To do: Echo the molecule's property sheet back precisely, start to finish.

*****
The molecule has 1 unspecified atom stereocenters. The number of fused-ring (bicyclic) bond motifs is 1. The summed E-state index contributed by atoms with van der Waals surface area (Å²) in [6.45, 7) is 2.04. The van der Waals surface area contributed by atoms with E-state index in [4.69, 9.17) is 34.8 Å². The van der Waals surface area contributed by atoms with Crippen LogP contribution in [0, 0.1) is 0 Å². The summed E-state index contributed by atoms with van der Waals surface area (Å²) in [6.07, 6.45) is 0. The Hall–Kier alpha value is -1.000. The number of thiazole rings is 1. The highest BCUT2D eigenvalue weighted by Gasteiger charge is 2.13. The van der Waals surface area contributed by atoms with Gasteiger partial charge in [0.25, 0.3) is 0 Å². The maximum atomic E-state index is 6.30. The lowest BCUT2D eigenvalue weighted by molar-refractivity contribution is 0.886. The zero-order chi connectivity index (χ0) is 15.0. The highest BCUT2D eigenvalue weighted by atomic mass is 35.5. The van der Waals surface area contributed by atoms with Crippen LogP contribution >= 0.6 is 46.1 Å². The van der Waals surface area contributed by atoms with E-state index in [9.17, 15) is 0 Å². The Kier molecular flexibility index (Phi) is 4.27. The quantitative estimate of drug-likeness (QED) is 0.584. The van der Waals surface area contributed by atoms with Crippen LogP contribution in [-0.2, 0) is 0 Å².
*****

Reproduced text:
The molecule has 1 unspecified atom stereocenters. The number of fused-ring (bicyclic) bond motifs is 1. The summed E-state index contributed by atoms with van der Waals surface area (Å²) in [6.45, 7) is 2.04. The van der Waals surface area contributed by atoms with E-state index in [4.69, 9.17) is 34.8 Å². The van der Waals surface area contributed by atoms with Crippen LogP contribution in [0, 0.1) is 0 Å². The summed E-state index contributed by atoms with van der Waals surface area (Å²) in [6.07, 6.45) is 0. The Hall–Kier alpha value is -1.000. The number of thiazole rings is 1. The highest BCUT2D eigenvalue weighted by Gasteiger charge is 2.13. The van der Waals surface area contributed by atoms with Gasteiger partial charge in [0.25, 0.3) is 0 Å². The maximum atomic E-state index is 6.30. The lowest BCUT2D eigenvalue weighted by molar-refractivity contribution is 0.886. The zero-order chi connectivity index (χ0) is 15.0. The highest BCUT2D eigenvalue weighted by atomic mass is 35.5. The van der Waals surface area contributed by atoms with Crippen LogP contribution >= 0.6 is 46.1 Å². The van der Waals surface area contributed by atoms with E-state index in [9.17, 15) is 0 Å². The Kier molecular flexibility index (Phi) is 4.27. The quantitative estimate of drug-likeness (QED) is 0.584. The van der Waals surface area contributed by atoms with Crippen LogP contribution in [-0.2, 0) is 0 Å².